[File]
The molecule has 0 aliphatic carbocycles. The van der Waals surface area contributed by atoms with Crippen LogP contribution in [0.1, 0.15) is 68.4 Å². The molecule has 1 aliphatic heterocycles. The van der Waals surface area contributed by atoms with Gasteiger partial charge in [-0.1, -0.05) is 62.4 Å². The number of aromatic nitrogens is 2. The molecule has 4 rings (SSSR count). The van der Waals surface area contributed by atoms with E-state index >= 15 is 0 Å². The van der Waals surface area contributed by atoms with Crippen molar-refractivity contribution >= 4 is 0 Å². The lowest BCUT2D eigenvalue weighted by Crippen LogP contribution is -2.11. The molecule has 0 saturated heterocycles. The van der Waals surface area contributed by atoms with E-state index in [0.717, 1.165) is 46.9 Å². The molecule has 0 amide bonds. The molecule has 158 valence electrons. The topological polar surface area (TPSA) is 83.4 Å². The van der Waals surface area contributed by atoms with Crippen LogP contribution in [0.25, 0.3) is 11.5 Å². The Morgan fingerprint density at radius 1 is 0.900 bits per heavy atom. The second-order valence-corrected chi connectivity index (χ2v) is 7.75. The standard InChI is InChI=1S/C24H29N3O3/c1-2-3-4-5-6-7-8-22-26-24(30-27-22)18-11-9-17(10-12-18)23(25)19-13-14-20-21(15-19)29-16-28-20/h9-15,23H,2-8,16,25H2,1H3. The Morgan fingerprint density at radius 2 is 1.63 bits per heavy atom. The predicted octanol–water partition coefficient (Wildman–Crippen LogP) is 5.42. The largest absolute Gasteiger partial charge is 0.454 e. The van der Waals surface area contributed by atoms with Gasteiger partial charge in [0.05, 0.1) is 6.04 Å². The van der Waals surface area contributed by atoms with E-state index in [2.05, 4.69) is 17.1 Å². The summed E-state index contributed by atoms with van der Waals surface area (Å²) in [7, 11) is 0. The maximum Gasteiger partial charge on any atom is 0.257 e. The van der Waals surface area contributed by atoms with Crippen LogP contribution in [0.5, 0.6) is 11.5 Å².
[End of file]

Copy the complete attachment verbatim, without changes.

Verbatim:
The molecule has 0 aliphatic carbocycles. The van der Waals surface area contributed by atoms with Crippen LogP contribution in [0.1, 0.15) is 68.4 Å². The molecule has 1 aliphatic heterocycles. The van der Waals surface area contributed by atoms with Gasteiger partial charge in [-0.1, -0.05) is 62.4 Å². The number of aromatic nitrogens is 2. The molecule has 4 rings (SSSR count). The van der Waals surface area contributed by atoms with E-state index >= 15 is 0 Å². The van der Waals surface area contributed by atoms with Crippen molar-refractivity contribution >= 4 is 0 Å². The lowest BCUT2D eigenvalue weighted by Crippen LogP contribution is -2.11. The molecule has 0 saturated heterocycles. The van der Waals surface area contributed by atoms with E-state index in [0.717, 1.165) is 46.9 Å². The molecule has 0 amide bonds. The molecule has 158 valence electrons. The topological polar surface area (TPSA) is 83.4 Å². The van der Waals surface area contributed by atoms with Crippen LogP contribution in [0.25, 0.3) is 11.5 Å². The Morgan fingerprint density at radius 1 is 0.900 bits per heavy atom. The second-order valence-corrected chi connectivity index (χ2v) is 7.75. The standard InChI is InChI=1S/C24H29N3O3/c1-2-3-4-5-6-7-8-22-26-24(30-27-22)18-11-9-17(10-12-18)23(25)19-13-14-20-21(15-19)29-16-28-20/h9-15,23H,2-8,16,25H2,1H3. The Morgan fingerprint density at radius 2 is 1.63 bits per heavy atom. The predicted octanol–water partition coefficient (Wildman–Crippen LogP) is 5.42. The largest absolute Gasteiger partial charge is 0.454 e. The van der Waals surface area contributed by atoms with Gasteiger partial charge in [0.05, 0.1) is 6.04 Å². The van der Waals surface area contributed by atoms with E-state index in [2.05, 4.69) is 17.1 Å². The summed E-state index contributed by atoms with van der Waals surface area (Å²) in [7, 11) is 0. The maximum Gasteiger partial charge on any atom is 0.257 e. The van der Waals surface area contributed by atoms with Crippen LogP contribution in [0.5, 0.6) is 11.5 Å².